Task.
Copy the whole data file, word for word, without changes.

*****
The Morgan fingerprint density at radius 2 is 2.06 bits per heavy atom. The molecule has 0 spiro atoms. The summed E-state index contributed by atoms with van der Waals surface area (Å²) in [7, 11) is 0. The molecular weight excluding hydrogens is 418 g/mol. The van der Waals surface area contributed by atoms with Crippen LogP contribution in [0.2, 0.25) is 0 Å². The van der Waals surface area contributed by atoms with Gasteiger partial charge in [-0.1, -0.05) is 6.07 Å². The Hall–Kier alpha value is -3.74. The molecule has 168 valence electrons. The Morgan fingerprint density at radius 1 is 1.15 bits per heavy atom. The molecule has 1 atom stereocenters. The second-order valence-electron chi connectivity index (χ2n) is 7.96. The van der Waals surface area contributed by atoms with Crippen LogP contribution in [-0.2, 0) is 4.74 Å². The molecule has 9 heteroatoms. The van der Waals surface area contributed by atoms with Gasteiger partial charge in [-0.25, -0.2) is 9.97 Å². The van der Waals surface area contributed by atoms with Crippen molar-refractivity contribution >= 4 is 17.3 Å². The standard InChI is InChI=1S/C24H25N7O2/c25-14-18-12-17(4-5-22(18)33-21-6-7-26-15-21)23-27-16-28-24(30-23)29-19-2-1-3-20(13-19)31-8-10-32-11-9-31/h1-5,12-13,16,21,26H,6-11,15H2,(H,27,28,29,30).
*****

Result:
The Morgan fingerprint density at radius 2 is 2.06 bits per heavy atom. The molecule has 0 spiro atoms. The summed E-state index contributed by atoms with van der Waals surface area (Å²) in [7, 11) is 0. The molecular weight excluding hydrogens is 418 g/mol. The van der Waals surface area contributed by atoms with Crippen LogP contribution in [0.2, 0.25) is 0 Å². The van der Waals surface area contributed by atoms with Gasteiger partial charge in [-0.1, -0.05) is 6.07 Å². The Hall–Kier alpha value is -3.74. The molecule has 168 valence electrons. The Morgan fingerprint density at radius 1 is 1.15 bits per heavy atom. The molecule has 1 atom stereocenters. The second-order valence-electron chi connectivity index (χ2n) is 7.96. The van der Waals surface area contributed by atoms with Crippen LogP contribution in [-0.2, 0) is 4.74 Å². The molecule has 9 heteroatoms. The van der Waals surface area contributed by atoms with Gasteiger partial charge in [-0.25, -0.2) is 9.97 Å². The van der Waals surface area contributed by atoms with Crippen molar-refractivity contribution >= 4 is 17.3 Å². The standard InChI is InChI=1S/C24H25N7O2/c25-14-18-12-17(4-5-22(18)33-21-6-7-26-15-21)23-27-16-28-24(30-23)29-19-2-1-3-20(13-19)31-8-10-32-11-9-31/h1-5,12-13,16,21,26H,6-11,15H2,(H,27,28,29,30).